If (L,λ) is a d-cuspidal pair then the constituents of the Lusztig induced RLG(λ) are called a d-Harish-Chandra series; they form the unipotent part of an l-block of GF. It is conjectured (and proven in some cases) that the GF-endomorphism algebra of the l-adic cohomology of the variety \bX which defines the Lusztig induction is a d-cyclotomic Hecke algebra HG(L,λ) for the group WG(L,λ):=NG(L,λ)/L, which is a complex reflection group --- here d-cyclotomic means that the parameters of HG(L,λ) are monomials in q and that HG(L,λ) specializes to the algebra of WG(L,λ) for q→E(d).

It follows that the decomposition of the Lusztig induction is of the form

RLG(λ)=∑φ∈Irr(WG(L,λ))(-1)nφ φ(1)γφ,
where γφ is a unipotent character of GF attached to φ and where nφ is the degree Hnφc(\bX) where γφ occurss; and further for any φ we have RLG(λ)(1)= (-1)nφ γφ(1)Sφ where Sφ is the Schur element of the character of HG(L,λ) which deforms to φ. The function Series allows to explore a d-Harish-Chandra series.

    gap> W:=RootDatum("3D4");;
    gap> l:=CuspidalPairs(W,3);
    [ [ 3D4, 8 ], [ (q^2+q+1)^2, 1 ] ]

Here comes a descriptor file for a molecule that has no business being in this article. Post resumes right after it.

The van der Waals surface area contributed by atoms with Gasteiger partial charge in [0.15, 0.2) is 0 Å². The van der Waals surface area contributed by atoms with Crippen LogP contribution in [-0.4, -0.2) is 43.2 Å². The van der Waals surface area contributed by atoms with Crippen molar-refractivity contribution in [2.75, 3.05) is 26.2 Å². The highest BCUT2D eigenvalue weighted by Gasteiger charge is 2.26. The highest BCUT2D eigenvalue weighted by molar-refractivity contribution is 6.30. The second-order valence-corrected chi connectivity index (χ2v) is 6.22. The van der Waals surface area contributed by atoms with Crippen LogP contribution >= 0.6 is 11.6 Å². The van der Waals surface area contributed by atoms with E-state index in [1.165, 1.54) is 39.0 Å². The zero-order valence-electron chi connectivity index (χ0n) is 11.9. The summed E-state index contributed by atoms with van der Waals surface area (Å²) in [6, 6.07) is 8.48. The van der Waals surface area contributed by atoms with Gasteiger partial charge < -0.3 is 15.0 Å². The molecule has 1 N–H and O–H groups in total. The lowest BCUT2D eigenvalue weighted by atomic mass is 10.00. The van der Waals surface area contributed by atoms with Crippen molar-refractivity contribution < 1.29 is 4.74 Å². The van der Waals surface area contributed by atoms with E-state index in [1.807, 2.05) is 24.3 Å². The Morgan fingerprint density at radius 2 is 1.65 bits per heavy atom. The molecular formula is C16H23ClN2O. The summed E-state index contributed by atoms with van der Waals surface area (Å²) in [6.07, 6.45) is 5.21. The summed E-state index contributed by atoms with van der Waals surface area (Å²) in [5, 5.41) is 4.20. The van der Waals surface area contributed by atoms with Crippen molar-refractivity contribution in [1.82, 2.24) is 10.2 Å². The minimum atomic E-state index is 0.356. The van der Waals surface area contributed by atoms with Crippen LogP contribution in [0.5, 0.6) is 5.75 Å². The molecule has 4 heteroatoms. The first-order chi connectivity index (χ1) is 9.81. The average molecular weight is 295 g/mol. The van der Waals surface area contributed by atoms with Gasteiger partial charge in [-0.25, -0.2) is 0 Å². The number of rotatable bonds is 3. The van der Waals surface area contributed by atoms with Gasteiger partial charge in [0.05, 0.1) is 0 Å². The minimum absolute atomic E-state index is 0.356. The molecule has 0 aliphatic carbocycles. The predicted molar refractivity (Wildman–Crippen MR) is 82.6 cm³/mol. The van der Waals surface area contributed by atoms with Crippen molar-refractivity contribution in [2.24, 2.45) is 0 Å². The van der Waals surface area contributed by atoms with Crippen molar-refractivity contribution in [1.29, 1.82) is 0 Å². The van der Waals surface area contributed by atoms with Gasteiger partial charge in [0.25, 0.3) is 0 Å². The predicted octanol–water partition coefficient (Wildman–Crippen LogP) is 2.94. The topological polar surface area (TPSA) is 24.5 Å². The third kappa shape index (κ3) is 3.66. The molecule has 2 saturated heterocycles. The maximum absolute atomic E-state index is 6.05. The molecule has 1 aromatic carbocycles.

gap> s:=Series(W,l[2][1],l[2][2],3);;
    gap> Display(s);
    E(3)-series R^{3D4}_{(q^2+q+1)^2}() H_G(L,c)=Hecke(G4,[[E3q^2,E3,E3q]])
      |      Name  WGLname eps family #

____________________________________ 1 | phi{1,0} phi{1,0} 1 1 2 | phi{1,6} phi{1,4} 1 2 3 | phi{2,2} phi{1,8} -1 5 6 | phi{1,3}' phi{2,5} 1 4 5 |phi{1,3}'' phi{2,3} -1 3 7 | phi{2,1} phi{2,1} -1 5 4 | 3D4[1] phi{3,2} 1 5

Above we explore the 3-series corresponding to RTG(Id) where G is the triality group and T is the torus of type (q2+q+1)2. The group WG(T) is the complex reflection group G4. The displays shows in the column Name the name of the unipotent characters constituents of RTG(Id), and in the first column the number of these characters in the list of unipotent characters. In the column WGLname the name of the character φ of WG(T) corresponding to the unipotent character γφ is shown; in the column eps we show the sign (-1)nφ. Finally in the last column we show in which family of unipotent characters is γφ.

The theory of d-Harish-Chandra series can be generalized to spetsial complex reflection groups using some axioms. We show below an example.

    gap> W:=ComplexReflectionGroup(4);
    gap> l:=CuspidalPairs(W,3);
    [ [ G4, 3 ], [ G4, 6 ], [ G4, 7 ], [ G4, 10 ], [ (q-1)(q-E3), 1 ] ]
    gap> s:=Series(W,l[5][1],l[5][2],3);;
    gap> Display(s);
    E(3)-series R^{G4}_{(q-1)(q-E3)}() W_G(L,c)=Z6
      |    Name WGLname(mod 3) eps  param family #

_______________________________________________ 1 |phi{1,0} 1 1 E3q^2 1 5 |phi{2,3} -E3^2 1 -E3q 2 2 |phi{1,4} E3 -1 E3 4 8 | Z3:2 -1 -1 -E3^2q 2 9 | Z3:11 E3^2 -1 E3^2 4 4 |phi{2,5} -E3 -1 -E3 4